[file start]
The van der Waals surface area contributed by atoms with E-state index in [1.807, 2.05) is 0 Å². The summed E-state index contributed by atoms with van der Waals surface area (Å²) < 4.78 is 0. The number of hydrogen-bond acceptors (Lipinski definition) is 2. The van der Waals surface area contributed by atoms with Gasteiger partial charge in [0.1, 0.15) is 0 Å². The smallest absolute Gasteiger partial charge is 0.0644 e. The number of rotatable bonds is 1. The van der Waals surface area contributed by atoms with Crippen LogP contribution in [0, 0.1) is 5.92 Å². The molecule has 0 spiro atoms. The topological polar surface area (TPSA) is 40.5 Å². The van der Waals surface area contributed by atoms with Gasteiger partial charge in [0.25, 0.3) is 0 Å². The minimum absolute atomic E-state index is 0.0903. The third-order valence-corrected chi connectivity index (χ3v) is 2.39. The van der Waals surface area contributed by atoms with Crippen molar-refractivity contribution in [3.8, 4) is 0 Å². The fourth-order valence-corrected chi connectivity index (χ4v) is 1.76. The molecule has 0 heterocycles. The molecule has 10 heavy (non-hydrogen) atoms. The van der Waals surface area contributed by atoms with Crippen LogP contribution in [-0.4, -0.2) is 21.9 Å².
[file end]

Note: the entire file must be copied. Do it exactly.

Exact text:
The van der Waals surface area contributed by atoms with E-state index in [1.807, 2.05) is 0 Å². The summed E-state index contributed by atoms with van der Waals surface area (Å²) < 4.78 is 0. The number of hydrogen-bond acceptors (Lipinski definition) is 2. The van der Waals surface area contributed by atoms with Gasteiger partial charge in [0.1, 0.15) is 0 Å². The smallest absolute Gasteiger partial charge is 0.0644 e. The number of rotatable bonds is 1. The van der Waals surface area contributed by atoms with Crippen LogP contribution in [0, 0.1) is 5.92 Å². The molecule has 0 spiro atoms. The topological polar surface area (TPSA) is 40.5 Å². The van der Waals surface area contributed by atoms with Gasteiger partial charge in [0.25, 0.3) is 0 Å². The minimum absolute atomic E-state index is 0.0903. The third-order valence-corrected chi connectivity index (χ3v) is 2.39. The van der Waals surface area contributed by atoms with Crippen molar-refractivity contribution in [3.8, 4) is 0 Å². The fourth-order valence-corrected chi connectivity index (χ4v) is 1.76. The molecule has 0 heterocycles. The molecule has 10 heavy (non-hydrogen) atoms. The van der Waals surface area contributed by atoms with Crippen LogP contribution in [-0.4, -0.2) is 21.9 Å².